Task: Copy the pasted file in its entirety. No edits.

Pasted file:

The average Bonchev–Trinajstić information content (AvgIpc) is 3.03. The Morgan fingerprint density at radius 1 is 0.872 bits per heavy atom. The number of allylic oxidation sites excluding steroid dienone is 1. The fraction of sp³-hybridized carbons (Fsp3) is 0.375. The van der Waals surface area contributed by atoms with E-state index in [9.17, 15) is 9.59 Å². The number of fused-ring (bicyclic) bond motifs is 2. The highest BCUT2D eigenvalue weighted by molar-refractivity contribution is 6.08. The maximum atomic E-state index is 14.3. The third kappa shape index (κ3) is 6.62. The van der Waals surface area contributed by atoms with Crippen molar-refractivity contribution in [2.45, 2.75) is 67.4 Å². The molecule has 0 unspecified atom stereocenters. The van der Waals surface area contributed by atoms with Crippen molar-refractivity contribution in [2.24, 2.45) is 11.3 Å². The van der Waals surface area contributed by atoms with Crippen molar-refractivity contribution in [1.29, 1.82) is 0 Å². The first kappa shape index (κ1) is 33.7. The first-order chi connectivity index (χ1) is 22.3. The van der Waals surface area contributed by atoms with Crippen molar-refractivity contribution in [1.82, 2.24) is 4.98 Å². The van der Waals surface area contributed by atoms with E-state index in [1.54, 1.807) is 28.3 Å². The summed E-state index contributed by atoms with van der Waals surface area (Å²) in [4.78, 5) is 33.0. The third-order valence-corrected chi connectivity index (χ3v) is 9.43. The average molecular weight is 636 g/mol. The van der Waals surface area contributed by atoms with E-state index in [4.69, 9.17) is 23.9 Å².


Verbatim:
The average Bonchev–Trinajstić information content (AvgIpc) is 3.03. The Morgan fingerprint density at radius 1 is 0.872 bits per heavy atom. The number of allylic oxidation sites excluding steroid dienone is 1. The fraction of sp³-hybridized carbons (Fsp3) is 0.375. The van der Waals surface area contributed by atoms with E-state index in [9.17, 15) is 9.59 Å². The number of fused-ring (bicyclic) bond motifs is 2. The highest BCUT2D eigenvalue weighted by molar-refractivity contribution is 6.08. The maximum atomic E-state index is 14.3. The third kappa shape index (κ3) is 6.62. The van der Waals surface area contributed by atoms with Crippen molar-refractivity contribution in [2.45, 2.75) is 67.4 Å². The molecule has 0 unspecified atom stereocenters. The van der Waals surface area contributed by atoms with Crippen molar-refractivity contribution in [2.24, 2.45) is 11.3 Å². The van der Waals surface area contributed by atoms with Crippen molar-refractivity contribution in [1.29, 1.82) is 0 Å². The first kappa shape index (κ1) is 33.7. The first-order chi connectivity index (χ1) is 22.3. The van der Waals surface area contributed by atoms with Crippen molar-refractivity contribution in [1.82, 2.24) is 4.98 Å². The van der Waals surface area contributed by atoms with E-state index in [1.54, 1.807) is 28.3 Å². The summed E-state index contributed by atoms with van der Waals surface area (Å²) in [4.78, 5) is 33.0. The third-order valence-corrected chi connectivity index (χ3v) is 9.43. The average molecular weight is 636 g/mol. The van der Waals surface area contributed by atoms with E-state index in [4.69, 9.17) is 23.9 Å².